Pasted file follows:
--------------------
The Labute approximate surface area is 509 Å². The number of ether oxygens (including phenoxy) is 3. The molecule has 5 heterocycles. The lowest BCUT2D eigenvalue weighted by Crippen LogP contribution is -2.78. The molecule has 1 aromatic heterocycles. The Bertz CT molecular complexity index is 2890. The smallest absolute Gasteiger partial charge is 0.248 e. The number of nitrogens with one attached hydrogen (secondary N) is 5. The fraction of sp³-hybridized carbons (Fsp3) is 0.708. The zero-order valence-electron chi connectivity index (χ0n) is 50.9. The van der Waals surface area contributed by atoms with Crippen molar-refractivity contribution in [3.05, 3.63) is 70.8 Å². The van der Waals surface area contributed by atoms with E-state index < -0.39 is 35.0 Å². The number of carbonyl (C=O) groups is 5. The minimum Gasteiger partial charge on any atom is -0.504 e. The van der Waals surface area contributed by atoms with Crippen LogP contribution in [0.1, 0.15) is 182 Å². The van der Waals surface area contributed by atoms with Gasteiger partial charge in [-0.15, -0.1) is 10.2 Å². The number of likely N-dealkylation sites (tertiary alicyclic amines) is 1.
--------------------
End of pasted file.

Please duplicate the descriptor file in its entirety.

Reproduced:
The Labute approximate surface area is 509 Å². The number of ether oxygens (including phenoxy) is 3. The molecule has 5 heterocycles. The lowest BCUT2D eigenvalue weighted by Crippen LogP contribution is -2.78. The molecule has 1 aromatic heterocycles. The Bertz CT molecular complexity index is 2890. The smallest absolute Gasteiger partial charge is 0.248 e. The number of nitrogens with one attached hydrogen (secondary N) is 5. The fraction of sp³-hybridized carbons (Fsp3) is 0.708. The zero-order valence-electron chi connectivity index (χ0n) is 50.9. The van der Waals surface area contributed by atoms with Crippen molar-refractivity contribution in [3.05, 3.63) is 70.8 Å². The van der Waals surface area contributed by atoms with E-state index < -0.39 is 35.0 Å². The number of carbonyl (C=O) groups is 5. The minimum Gasteiger partial charge on any atom is -0.504 e. The van der Waals surface area contributed by atoms with Crippen LogP contribution in [0.1, 0.15) is 182 Å². The van der Waals surface area contributed by atoms with Gasteiger partial charge in [-0.15, -0.1) is 10.2 Å². The number of likely N-dealkylation sites (tertiary alicyclic amines) is 1.